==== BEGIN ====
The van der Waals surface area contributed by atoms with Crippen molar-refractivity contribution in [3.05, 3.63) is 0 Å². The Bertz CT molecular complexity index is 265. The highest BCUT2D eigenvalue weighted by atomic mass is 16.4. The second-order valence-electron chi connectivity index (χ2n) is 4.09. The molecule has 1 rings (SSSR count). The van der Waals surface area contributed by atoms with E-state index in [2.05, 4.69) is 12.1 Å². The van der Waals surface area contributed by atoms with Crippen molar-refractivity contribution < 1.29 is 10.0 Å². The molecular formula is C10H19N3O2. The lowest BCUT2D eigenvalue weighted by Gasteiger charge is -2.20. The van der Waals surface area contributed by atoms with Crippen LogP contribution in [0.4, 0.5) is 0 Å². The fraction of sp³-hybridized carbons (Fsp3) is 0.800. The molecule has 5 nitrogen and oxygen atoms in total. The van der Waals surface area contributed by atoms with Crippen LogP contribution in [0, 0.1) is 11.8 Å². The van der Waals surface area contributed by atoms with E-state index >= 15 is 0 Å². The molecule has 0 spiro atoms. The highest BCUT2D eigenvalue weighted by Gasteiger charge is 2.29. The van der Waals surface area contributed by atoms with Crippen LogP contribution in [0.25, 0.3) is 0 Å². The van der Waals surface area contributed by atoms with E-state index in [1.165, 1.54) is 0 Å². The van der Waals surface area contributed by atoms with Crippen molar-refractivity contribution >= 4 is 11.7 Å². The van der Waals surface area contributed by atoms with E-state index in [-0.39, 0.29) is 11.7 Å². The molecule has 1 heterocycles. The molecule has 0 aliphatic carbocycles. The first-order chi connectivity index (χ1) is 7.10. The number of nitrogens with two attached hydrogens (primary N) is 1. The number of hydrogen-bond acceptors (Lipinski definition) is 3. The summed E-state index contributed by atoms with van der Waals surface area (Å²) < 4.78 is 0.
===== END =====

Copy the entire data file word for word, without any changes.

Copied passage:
The van der Waals surface area contributed by atoms with Crippen molar-refractivity contribution in [3.05, 3.63) is 0 Å². The Bertz CT molecular complexity index is 265. The highest BCUT2D eigenvalue weighted by atomic mass is 16.4. The second-order valence-electron chi connectivity index (χ2n) is 4.09. The molecule has 1 rings (SSSR count). The van der Waals surface area contributed by atoms with E-state index in [2.05, 4.69) is 12.1 Å². The van der Waals surface area contributed by atoms with Crippen molar-refractivity contribution < 1.29 is 10.0 Å². The molecular formula is C10H19N3O2. The lowest BCUT2D eigenvalue weighted by Gasteiger charge is -2.20. The van der Waals surface area contributed by atoms with Crippen LogP contribution in [0.4, 0.5) is 0 Å². The fraction of sp³-hybridized carbons (Fsp3) is 0.800. The molecule has 5 nitrogen and oxygen atoms in total. The van der Waals surface area contributed by atoms with Crippen LogP contribution in [0, 0.1) is 11.8 Å². The van der Waals surface area contributed by atoms with E-state index >= 15 is 0 Å². The molecule has 0 spiro atoms. The highest BCUT2D eigenvalue weighted by Gasteiger charge is 2.29. The van der Waals surface area contributed by atoms with Crippen LogP contribution in [0.25, 0.3) is 0 Å². The van der Waals surface area contributed by atoms with E-state index in [1.165, 1.54) is 0 Å². The van der Waals surface area contributed by atoms with Crippen molar-refractivity contribution >= 4 is 11.7 Å². The van der Waals surface area contributed by atoms with E-state index in [-0.39, 0.29) is 11.7 Å². The molecule has 1 heterocycles. The molecule has 0 aliphatic carbocycles. The first-order chi connectivity index (χ1) is 7.10. The number of nitrogens with two attached hydrogens (primary N) is 1. The number of hydrogen-bond acceptors (Lipinski definition) is 3. The summed E-state index contributed by atoms with van der Waals surface area (Å²) < 4.78 is 0.